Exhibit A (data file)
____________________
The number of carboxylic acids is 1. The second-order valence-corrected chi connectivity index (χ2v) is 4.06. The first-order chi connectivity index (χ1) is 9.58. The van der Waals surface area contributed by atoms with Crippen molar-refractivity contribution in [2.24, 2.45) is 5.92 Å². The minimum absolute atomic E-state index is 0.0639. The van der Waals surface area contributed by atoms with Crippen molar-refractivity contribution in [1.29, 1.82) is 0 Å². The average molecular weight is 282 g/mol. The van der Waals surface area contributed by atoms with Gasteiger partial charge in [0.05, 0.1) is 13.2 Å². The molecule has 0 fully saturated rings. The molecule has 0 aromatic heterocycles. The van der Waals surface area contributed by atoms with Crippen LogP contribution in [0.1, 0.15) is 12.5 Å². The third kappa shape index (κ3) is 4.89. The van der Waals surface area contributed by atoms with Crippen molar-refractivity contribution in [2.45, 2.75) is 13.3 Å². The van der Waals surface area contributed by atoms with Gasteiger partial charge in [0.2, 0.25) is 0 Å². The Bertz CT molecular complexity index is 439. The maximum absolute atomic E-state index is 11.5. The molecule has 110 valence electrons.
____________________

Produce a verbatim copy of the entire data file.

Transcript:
The number of carboxylic acids is 1. The second-order valence-corrected chi connectivity index (χ2v) is 4.06. The first-order chi connectivity index (χ1) is 9.58. The van der Waals surface area contributed by atoms with Crippen molar-refractivity contribution in [2.24, 2.45) is 5.92 Å². The minimum absolute atomic E-state index is 0.0639. The van der Waals surface area contributed by atoms with Crippen molar-refractivity contribution in [1.29, 1.82) is 0 Å². The average molecular weight is 282 g/mol. The van der Waals surface area contributed by atoms with Gasteiger partial charge in [0.05, 0.1) is 13.2 Å². The molecule has 0 fully saturated rings. The molecule has 0 aromatic heterocycles. The van der Waals surface area contributed by atoms with Crippen LogP contribution in [0.1, 0.15) is 12.5 Å². The third kappa shape index (κ3) is 4.89. The van der Waals surface area contributed by atoms with Crippen molar-refractivity contribution in [2.45, 2.75) is 13.3 Å². The van der Waals surface area contributed by atoms with Gasteiger partial charge in [0.2, 0.25) is 0 Å². The Bertz CT molecular complexity index is 439. The maximum absolute atomic E-state index is 11.5. The molecule has 110 valence electrons.